Around 1000 GMT, the FTSE MIB stocks index in Milan was down 1.0 percent.
A surge for populist and far-right parties in Italy's weekend election could result in a hung parliament with a right-wing alliance likely to win the most votes but no majority.
- LIVE: Uncertainty ahead as Italy election result comes in
- Analysis: What can we expect after the Italian election, and how did we get here?
- Italian election: How the world's press reacted to the result
The anti-establishment Five Star Movement and the far-right euro-sceptic League party were the big winners of the election, which laid bare widespread anger over immigration and frustration with mainstream politics.
Elsewhere in European trading, Germany's DAX 30 index rose 0.8 percent as investors breathed easier on news of the country's coalition agreement, while in Paris the CAC 40 won 0.4 percent.
Over the weekend, German Chancellor Angela Merkel vowed to work with the Social Democrats for the “good of Germany” as the centre-left party agreed to join her new coalition.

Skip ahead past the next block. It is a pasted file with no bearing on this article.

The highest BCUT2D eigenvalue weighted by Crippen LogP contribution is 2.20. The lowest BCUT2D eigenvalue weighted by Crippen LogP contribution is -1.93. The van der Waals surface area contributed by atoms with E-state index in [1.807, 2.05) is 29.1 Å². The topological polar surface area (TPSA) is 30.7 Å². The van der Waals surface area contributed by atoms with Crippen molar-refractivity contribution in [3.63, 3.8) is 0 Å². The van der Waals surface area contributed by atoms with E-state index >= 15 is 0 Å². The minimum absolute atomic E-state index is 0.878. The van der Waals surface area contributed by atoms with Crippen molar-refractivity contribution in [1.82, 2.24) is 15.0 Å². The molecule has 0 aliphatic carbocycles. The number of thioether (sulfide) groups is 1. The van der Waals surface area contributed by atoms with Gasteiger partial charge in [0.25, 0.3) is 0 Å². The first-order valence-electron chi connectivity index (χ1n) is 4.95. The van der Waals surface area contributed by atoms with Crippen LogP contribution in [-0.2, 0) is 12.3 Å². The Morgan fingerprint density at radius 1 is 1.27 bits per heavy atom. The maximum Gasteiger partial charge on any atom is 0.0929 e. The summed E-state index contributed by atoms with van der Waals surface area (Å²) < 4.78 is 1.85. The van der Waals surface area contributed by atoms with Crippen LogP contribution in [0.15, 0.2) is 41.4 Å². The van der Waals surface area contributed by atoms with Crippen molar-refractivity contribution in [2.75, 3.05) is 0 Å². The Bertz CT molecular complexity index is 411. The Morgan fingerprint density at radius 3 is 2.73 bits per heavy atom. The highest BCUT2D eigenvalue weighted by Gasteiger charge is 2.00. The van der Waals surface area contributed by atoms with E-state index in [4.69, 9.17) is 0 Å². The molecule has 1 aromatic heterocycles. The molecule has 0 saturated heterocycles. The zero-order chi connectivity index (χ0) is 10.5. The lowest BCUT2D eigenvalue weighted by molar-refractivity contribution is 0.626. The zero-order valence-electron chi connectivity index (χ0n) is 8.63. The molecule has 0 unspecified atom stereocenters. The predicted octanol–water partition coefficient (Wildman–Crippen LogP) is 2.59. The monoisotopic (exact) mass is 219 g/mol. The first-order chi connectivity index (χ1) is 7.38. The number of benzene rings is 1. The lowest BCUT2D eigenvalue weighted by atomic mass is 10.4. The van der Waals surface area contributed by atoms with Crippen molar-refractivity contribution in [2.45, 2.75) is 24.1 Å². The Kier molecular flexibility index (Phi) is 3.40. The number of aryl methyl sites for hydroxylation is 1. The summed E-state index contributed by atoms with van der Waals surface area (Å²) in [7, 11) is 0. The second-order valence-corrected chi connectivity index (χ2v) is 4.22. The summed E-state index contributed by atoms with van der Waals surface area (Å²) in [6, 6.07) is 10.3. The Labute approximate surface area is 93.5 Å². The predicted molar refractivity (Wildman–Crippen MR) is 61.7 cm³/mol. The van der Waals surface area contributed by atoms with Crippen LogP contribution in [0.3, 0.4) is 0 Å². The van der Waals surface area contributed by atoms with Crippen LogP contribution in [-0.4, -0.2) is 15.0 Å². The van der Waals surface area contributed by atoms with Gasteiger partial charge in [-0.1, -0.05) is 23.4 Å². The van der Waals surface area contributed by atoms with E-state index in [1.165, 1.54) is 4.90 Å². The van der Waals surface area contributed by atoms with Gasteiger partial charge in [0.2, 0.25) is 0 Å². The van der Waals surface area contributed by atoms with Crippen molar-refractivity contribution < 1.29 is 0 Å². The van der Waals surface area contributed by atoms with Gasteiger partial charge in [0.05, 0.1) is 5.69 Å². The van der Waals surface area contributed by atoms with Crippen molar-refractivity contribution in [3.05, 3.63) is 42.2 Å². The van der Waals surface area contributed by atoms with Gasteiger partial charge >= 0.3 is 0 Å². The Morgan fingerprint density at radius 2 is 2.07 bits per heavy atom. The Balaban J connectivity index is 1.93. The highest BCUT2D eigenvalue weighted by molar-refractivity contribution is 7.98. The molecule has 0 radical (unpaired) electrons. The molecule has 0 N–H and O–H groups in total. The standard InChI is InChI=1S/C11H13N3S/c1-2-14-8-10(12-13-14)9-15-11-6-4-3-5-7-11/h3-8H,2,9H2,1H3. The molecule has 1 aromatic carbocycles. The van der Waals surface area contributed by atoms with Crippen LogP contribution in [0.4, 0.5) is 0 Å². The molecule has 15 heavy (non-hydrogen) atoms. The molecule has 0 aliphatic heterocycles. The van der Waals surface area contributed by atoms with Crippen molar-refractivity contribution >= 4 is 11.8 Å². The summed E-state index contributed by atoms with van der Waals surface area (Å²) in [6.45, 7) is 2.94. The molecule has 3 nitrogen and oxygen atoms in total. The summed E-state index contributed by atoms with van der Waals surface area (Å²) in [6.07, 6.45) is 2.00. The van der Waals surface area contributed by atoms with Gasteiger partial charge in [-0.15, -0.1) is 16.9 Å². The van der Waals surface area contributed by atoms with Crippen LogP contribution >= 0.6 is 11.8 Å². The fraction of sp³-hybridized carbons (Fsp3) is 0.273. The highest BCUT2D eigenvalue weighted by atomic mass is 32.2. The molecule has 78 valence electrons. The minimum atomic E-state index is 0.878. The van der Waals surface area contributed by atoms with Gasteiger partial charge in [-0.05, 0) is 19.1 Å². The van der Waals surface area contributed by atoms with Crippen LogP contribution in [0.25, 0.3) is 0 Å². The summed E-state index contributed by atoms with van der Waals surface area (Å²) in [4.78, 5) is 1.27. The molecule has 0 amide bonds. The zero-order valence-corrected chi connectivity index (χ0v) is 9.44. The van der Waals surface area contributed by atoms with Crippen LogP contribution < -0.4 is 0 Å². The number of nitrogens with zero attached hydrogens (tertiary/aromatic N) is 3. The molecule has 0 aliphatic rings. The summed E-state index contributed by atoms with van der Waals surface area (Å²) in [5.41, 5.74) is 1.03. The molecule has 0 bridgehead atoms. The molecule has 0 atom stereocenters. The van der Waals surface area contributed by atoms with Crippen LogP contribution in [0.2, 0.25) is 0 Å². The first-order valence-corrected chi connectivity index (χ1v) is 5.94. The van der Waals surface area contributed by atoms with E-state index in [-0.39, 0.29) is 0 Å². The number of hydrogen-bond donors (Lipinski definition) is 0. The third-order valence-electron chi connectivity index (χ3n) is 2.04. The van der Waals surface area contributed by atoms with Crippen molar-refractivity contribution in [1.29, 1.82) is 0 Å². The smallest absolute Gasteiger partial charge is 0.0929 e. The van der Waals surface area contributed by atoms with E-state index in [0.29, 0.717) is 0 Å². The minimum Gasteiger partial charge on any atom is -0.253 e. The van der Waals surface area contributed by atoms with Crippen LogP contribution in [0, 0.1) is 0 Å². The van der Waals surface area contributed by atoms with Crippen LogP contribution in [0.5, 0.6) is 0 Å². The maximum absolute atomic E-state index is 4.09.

Outside the eurozone, London's benchmark FTSE 100 index climbed 0.4 percent compared with the closing level on Friday.
In foreign exchange, the euro and pound rose versus the dollar, which was down also against the yen.
Regarding Italy meanwhile, “the complexity of the Italian voting system makes it very difficult to establish what happens next and when, but neither of the anti-establishment… parties are an attractive option for markets or the euro”, said Rebecca O'Keeffe, head of investment at Interactive Investor.
“Against this negative backdrop, investors can only be grateful that German coalition talks finally reached a conclusion, with Angela Merkel managing to hold on to her position as long-serving chancellor, albeit in a fragile alliance,” she added.